When seeing these images, and footage of the drive down to the valley floor I still get goosebumps!
It is one of the most enjoyable drives of my life and the only tough part is keeping your eyes on the road when you swing past the water cascading right past the edge of the hairpin bends.
When you reach the bottom you can pull onto the shoulder of the road for one last glimpse looking back up towards the platform we visited earlier. You can barely see it!
For those who would like to go on to something more challenging, you can hike up to a number of the peaks throughout the valley. This would be for more serious hikers though.
Our next stop was another small town on the fjords named Sjøholt. We visited the waterfront which was nice, but we were not there for any reason other than the convenience of the location.
We stayed at the Sjøholt Sommerhotell which again had simple rooms, and water views. Again we were limited to frozen meals and the hotel staff were nice enough to give us access to the kitchen to be able to heat everything up.
The best part was that we were here for two nights and did not have to drag suitcases back to the car early the next morning.
This was our second last day of the road trip so we wanted to take a day trip to the coast and return to Sjøholt in the evening to shorten the long drive back to Oslo planned for the next day.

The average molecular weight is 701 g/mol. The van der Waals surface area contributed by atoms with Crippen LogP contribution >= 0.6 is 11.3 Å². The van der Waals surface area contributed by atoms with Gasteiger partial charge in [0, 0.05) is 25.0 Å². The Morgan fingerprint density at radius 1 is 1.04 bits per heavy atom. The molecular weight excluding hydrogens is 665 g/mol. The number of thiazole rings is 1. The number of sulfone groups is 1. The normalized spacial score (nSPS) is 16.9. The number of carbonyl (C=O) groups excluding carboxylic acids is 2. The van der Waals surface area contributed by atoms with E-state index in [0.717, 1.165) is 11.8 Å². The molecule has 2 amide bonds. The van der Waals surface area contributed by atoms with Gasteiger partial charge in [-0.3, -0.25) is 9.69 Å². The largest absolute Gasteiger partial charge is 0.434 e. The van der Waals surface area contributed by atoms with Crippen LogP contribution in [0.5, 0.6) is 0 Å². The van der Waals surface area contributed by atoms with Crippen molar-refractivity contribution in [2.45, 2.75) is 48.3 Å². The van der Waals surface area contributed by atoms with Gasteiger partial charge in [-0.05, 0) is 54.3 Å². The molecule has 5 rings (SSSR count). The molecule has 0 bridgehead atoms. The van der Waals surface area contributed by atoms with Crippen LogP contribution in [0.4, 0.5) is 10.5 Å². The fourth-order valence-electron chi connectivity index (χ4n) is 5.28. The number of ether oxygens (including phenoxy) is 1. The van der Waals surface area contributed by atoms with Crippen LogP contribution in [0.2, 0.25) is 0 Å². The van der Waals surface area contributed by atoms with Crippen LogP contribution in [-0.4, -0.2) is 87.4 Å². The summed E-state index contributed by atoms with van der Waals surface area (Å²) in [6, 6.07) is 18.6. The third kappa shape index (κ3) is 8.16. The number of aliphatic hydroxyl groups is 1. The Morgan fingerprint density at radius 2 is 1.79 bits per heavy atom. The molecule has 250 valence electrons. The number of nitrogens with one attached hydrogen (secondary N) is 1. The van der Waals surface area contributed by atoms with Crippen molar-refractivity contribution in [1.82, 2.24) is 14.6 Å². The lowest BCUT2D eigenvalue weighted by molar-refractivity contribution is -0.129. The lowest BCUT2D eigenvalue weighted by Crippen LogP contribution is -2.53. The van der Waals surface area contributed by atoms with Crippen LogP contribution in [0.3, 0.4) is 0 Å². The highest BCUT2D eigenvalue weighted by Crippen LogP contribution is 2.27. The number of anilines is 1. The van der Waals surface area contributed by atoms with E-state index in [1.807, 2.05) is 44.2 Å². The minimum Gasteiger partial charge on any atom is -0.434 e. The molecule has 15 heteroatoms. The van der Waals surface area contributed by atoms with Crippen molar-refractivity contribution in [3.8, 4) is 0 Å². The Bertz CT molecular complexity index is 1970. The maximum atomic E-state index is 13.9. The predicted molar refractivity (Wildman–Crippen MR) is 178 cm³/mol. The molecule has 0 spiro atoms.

Alesund has another one of those famous Norweigan coastal views that you have likely stumbled across before. The lookout when you first reach the town was the highlight for us.
The town itself we found to be a little underwhelming. Which was a shame because it is a destination that many people love!
It is definitely a beautiful place with the canals running through the middle of town and right up to the rows of houses.
Unless you are heading out onto the water we found the town a bit light on activities so we didn’t hang around too long. We made the drive out to the islands and as far as the lighthouse at Alnes.
Again, this was a bit underwhelming. By then the weather was deteriorating and we felt we had reached the end point of our Norway adventure for now.
Sjøholt to Oslo
On our last day we had to cover the 500km journey back to the capital before our flight that afternoon. So it was an early start and we were on a tight schedule!
It was a very enjoyable drive, with the first half passing through some incredible mountain scenery.
This is something I will never get tired of and finishing on this note just makes me want to return to Norway as soon as I can!
This epic road trip itinerary has only covered the West Norweigan fjords, and there were stops along the way where we could easily have spent more time.
This trip is definitely in my top two road trips of all time and there is so much more of the country left to be explored. One day we will come back, and head further north!